Welp, let's get right to it, shall we? Following the Two-Minute warning, first half last week agains the Eagles, the Seahawks are situated on their own 35 yard line here, up 14-7 and hoping to add to that lead going into halftime. Darrell Bevell makes an aggressive playcall here on 1st and 10 out of the Seahawks "22" personnel grouping, and for that, me likey.
Seattle has two tight ends, Zach Miller and Cameron Morrah, set to the right with Michael Robinson and Marshawn Lynch in an I-formation. Golden Tate is the lone receiver, set on the weakside to the left.
The Eagles are in a cover two here, cornerback Joselio Hansen is lined up with Tate on the wing, and safeties Kurt Coleman and Nate Allen are patrolling the secondary.
1-10-SEA 35 (2:00 2nd Q) T.Jackson pass deep left to Z.Miller pushed ob at PHI 37 for 28 yards (K.Coleman).
As you can see, I've shown the routes each player will run. Zach Miller is the inside tight end to the right and he's going to run a corner route with a break after ten yards. Golden Tate is going to run a streak route down the field, and Mike Rob and Marshawn are going to run shallow outs after the play-action fake.
As you can see below, in the next two photos, the play-action fake works wondrously. Why, you might ask? Well, I'm sure the Eagles do their homework. This is the NFL. That due diligence would point out that in the "22" personnel grouping in the past two weeks preceding this game, the Seahawks had run 22 times and passed twice. In other words, the last two weeks, in this look, the Seahawks ran it about 92% of the time.
Scouting reports and good coaching tell you what to expect when it comes to different formations and when the Eagles' two safeties saw the Seahawks in "22" they would be smart to expect a run. That's probably why they bite so hard on the play-action fake, particularly free safety Nate Allen, to your left in the picture below.
Above, you can see Allen stepping forward at the snap.
Below, you can see him go "ohhhhhhhh SH*T!!" as he notices that TJack hasn't handed off the ball. He turns immediately to track Golden Tate deep down the sideline. He never even sees Zach Miller release up the middle of the field, as at that point Miller is probably still the responsibility of SS Kurt Coleman.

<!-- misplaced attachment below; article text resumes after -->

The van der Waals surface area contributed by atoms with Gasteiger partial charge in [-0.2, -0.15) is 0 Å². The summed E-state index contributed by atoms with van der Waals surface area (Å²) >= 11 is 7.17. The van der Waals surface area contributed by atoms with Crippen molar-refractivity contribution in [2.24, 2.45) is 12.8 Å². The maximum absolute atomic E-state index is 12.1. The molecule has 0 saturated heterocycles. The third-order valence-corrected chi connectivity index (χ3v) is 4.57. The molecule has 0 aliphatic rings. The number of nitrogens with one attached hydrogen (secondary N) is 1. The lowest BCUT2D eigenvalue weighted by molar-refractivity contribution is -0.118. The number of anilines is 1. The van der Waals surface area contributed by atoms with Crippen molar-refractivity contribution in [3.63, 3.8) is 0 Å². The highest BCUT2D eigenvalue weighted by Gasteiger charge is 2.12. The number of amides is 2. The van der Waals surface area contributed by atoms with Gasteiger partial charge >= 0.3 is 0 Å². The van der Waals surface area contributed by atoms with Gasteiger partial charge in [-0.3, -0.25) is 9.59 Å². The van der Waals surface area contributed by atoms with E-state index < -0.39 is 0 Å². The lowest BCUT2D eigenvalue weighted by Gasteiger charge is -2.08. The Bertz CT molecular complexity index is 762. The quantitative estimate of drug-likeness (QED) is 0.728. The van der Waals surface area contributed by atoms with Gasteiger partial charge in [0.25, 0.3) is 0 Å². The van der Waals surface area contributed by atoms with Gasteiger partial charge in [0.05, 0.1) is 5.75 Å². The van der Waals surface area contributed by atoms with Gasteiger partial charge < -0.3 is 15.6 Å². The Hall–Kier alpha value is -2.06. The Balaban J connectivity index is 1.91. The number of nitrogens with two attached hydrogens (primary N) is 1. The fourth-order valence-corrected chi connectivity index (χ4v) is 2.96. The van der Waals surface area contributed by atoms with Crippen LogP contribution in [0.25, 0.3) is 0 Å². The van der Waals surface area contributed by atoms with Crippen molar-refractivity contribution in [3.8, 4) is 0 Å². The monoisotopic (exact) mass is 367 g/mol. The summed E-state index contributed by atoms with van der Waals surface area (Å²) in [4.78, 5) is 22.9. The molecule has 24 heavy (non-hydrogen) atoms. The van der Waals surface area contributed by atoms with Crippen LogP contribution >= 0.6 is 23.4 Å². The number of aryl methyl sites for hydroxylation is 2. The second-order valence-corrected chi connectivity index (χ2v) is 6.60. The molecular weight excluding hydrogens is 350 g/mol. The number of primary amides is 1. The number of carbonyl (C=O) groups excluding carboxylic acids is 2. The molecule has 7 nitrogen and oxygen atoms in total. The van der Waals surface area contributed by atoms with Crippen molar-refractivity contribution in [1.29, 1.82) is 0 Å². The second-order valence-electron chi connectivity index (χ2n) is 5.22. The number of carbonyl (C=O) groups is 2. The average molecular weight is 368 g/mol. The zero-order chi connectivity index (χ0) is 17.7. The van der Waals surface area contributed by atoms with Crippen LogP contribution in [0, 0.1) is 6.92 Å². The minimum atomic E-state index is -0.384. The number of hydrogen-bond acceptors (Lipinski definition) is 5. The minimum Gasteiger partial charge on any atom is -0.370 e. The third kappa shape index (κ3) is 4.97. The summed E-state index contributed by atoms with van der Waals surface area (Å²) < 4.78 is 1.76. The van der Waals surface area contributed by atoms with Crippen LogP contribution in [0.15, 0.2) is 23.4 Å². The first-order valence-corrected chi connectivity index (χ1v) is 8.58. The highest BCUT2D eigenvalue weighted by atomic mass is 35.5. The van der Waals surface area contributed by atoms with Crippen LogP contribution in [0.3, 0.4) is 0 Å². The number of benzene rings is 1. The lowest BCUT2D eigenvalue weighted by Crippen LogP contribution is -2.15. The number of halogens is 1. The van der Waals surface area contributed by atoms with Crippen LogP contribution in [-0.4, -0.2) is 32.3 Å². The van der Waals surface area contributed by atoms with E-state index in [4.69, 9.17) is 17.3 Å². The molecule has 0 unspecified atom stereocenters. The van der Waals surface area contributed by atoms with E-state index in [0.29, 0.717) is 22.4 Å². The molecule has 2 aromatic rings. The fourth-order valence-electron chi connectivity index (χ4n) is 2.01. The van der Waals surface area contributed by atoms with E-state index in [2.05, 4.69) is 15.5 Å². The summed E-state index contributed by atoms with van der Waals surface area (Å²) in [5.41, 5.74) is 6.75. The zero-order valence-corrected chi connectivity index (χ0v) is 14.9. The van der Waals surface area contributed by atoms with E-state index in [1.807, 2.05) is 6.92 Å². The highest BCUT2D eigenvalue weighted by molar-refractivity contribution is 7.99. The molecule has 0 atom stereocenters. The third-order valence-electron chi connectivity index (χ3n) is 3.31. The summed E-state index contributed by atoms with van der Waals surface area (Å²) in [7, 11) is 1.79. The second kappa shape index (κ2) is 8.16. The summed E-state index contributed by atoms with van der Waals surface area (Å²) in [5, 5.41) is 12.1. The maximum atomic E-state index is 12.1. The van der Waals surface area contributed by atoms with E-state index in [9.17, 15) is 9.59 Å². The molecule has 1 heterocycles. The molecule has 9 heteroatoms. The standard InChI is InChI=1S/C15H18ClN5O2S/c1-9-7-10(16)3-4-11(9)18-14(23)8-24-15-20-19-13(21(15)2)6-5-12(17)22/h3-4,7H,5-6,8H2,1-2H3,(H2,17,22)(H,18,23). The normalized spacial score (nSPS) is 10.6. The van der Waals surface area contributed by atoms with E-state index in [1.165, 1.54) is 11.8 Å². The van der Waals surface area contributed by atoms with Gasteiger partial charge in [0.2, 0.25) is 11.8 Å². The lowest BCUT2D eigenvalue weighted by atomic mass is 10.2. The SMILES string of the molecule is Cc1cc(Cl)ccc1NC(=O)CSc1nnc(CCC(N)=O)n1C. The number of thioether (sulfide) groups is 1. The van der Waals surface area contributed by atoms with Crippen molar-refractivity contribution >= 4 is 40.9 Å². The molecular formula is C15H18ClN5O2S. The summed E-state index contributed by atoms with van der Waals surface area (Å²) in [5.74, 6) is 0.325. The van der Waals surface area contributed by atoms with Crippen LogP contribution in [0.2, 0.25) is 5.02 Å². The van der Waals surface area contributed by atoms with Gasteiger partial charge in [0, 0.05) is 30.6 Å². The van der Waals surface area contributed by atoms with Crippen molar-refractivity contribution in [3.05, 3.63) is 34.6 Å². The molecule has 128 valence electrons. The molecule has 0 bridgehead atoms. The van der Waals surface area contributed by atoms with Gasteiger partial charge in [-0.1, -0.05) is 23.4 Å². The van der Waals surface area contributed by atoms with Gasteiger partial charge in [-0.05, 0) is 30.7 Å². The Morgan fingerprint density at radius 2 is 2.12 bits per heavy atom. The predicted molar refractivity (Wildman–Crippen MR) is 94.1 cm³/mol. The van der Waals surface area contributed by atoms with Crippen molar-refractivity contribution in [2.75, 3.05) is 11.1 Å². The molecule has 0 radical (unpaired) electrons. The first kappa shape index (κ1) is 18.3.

The pocket is held up beautifully by the Seahawks here, and as I've shown you below, Allen has now completely turned his back to Jackson to try and make up ground down the deep middle of the field in Tate's direction. Zach Miller is circled in red.
Zach Miller runs below Tate and Hansen on a deep crossing route and now Coleman is trailing him. Tarvaris can see Allen's back turned and would know he's not much of a threat - and as an aside, I was watching some Aaron Rodgers interview where he was talking about making a throw into a tight window when the DB has his head turned, and mentioned that the Packers consider those types of plays very high-percentage. I mean, he's Aaron Rodgers, but that's good to keep in mind.
Anyway, as a result of Nate Allen's pursuit of Tate down the field, this becomes a very high-percentage play. All TJack has to do now is hit Miller in stride.
Which he does, beautifully. Pickup of 28 yards and puts the Seahawks on the Eagles 37 yard line. They'd go on to kick a field goal before the half and go up by ten.
Jackson with the smooooooooooooth 28-yard jay.